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United States Department of Agriculture

Agricultural Research Service

Research Project: ENVIRONMENTALLY SOUND MANURE MANAGEMENT FOR REDUCTION OF GAS EMISSIONS, NUTRIENTS, AND PATHOGENS

Location: Agroecosystem Management Research

Title: Runoff nutrient transport as affected by land application method, swine growth stage, and runoff rate

Authors
item Gilley, John
item Bartelt-Hunt, Shannon -
item Lamb, Seth -
item Li, Xu -
item Marx, David -
item Snow, Daniel -
item Parker, David -
item Woodbury, Bryan

Submitted to: Transactions of the ASABE
Publication Type: Peer Reviewed Journal
Publication Acceptance Date: November 11, 2013
Publication Date: N/A

Interpretive Summary: This study was conducted to measure the effects of slurry application method, swine growth stage, and flow rate on runoff nutrient transport. Swine slurry was obtained from production units containing grower pigs, finisher pigs, or sows and gilts. The swine slurry was applied using broadcast, disc, or injection methods at a rate required to meet annual nitrogen requirements for corn. Three 30 minute simulated rainfall events, separated by 24 hour intervals, were applied to the experimental plots. Inflow was applied at the top of each plot in four successive increments after the third rainfall simulation run to simulate greater plot lengths. The dissolved phosphorus (DP) load obtained on the broadcast treatment was significantly greater than that measured on the disc and injected treatments. The DP runoff load measured for the sows and gilts treatment was significantly greater than that obtained for the finisher treatment. In contrast, the NH4-N load obtained on the finisher treatment was significantly greater than the load measured on the grower and sow treatments. Runoff rate was found to be an important variable significantly influencing each of the measured water quality parameters. Land application method, swine growth stage, and runoff rate should each be considered when estimating runoff nutrient transport.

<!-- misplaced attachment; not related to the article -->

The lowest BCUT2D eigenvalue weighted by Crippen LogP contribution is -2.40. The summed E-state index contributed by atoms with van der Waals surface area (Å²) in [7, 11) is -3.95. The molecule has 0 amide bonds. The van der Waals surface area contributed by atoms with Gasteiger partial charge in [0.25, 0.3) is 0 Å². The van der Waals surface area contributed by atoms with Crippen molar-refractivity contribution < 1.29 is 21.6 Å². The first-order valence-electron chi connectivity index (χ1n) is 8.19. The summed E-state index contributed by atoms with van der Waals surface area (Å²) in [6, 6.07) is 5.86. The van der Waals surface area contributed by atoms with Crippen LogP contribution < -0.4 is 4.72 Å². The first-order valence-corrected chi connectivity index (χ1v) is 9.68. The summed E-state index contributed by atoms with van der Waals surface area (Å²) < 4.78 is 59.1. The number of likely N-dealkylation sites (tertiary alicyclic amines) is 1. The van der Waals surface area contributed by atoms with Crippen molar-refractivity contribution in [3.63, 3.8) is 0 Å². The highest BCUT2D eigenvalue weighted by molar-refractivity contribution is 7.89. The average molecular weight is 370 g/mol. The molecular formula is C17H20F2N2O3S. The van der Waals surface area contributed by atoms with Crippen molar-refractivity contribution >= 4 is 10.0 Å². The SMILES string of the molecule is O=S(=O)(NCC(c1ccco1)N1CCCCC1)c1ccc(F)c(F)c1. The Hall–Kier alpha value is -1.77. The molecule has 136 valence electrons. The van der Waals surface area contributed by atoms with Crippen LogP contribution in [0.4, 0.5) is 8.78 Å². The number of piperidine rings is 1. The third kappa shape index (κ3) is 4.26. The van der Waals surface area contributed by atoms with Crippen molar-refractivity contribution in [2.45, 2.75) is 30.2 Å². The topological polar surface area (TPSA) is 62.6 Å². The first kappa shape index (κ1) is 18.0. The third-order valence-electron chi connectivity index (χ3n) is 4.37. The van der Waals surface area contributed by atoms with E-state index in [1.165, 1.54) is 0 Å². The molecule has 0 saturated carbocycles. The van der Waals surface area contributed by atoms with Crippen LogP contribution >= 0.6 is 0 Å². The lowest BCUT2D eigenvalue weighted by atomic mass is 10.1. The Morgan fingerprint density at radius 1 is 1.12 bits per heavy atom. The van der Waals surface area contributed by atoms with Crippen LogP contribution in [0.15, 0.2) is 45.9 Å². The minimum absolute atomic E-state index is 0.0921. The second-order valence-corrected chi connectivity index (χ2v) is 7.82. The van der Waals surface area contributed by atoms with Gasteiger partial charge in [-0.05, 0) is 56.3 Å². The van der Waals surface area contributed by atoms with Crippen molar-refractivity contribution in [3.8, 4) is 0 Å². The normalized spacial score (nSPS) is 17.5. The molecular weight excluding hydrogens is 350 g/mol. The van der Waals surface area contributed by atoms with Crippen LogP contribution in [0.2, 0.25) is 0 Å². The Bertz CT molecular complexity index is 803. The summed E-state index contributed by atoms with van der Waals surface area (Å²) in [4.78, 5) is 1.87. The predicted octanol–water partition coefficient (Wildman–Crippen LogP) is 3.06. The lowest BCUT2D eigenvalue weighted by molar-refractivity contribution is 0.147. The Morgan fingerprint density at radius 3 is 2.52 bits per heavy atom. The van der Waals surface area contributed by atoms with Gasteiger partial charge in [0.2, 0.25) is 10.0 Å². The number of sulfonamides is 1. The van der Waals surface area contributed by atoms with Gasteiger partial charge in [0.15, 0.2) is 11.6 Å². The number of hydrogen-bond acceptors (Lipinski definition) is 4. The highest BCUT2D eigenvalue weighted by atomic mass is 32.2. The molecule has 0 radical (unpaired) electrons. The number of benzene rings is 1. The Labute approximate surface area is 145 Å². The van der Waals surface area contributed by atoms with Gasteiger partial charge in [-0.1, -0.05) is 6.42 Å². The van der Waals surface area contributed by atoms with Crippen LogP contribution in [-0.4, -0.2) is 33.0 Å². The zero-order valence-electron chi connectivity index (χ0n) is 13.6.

Technical Abstract: This study was conducted to measure the effects of slurry application method, swine growth stage, and flow rate on runoff nutrient transport. Swine slurry was obtained from production units containing grower pigs, finisher pigs, or sows and gilts. The swine slurry was applied using broadcast, disc, or injection methods at a rate required to meet annual nitrogen requirements for corn. Three 30 minute simulated rainfall events, separated by 24 hour intervals, were applied to the experimental plots at an intensity of 70 mm hr-1. Inflow was applied at the top of each plot in four successive increments after the third rainfall simulation run to simulate greater plot lengths. The dissolved phosphorus (DP) load of 0.20 kg ha-1 obtained on the broadcast treatment was significantly greater than the 0.11 and 0.08 kg ha-1 measured on the disc and injected treatments, respectively. The DP runoff load of 0.17 kg ha-1 measured for the sows and gilts treatment was significantly greater than the 0.11 kg ha-1 obtained for the finisher treatment. In contrast, the NH4-N load of 0.70 kg ha-1 obtained on the finisher treatment was significantly greater than the 0.32 kg ha-1 measured on the grower and sow treatments. As runoff rate increased from 3.2 to 21.2 L min-1, runoff loads of DP, total phosphorus, NO3-N, and total nitrogen increased from 8.4 to 40.1, 101 to 659, 420 to 2470, and 470 to 2850 g ha-1 min-1, respectively. Runoff rate was an important variable significantly influencing each of the measured water quality parameters.

Last Modified: 4/20/2014
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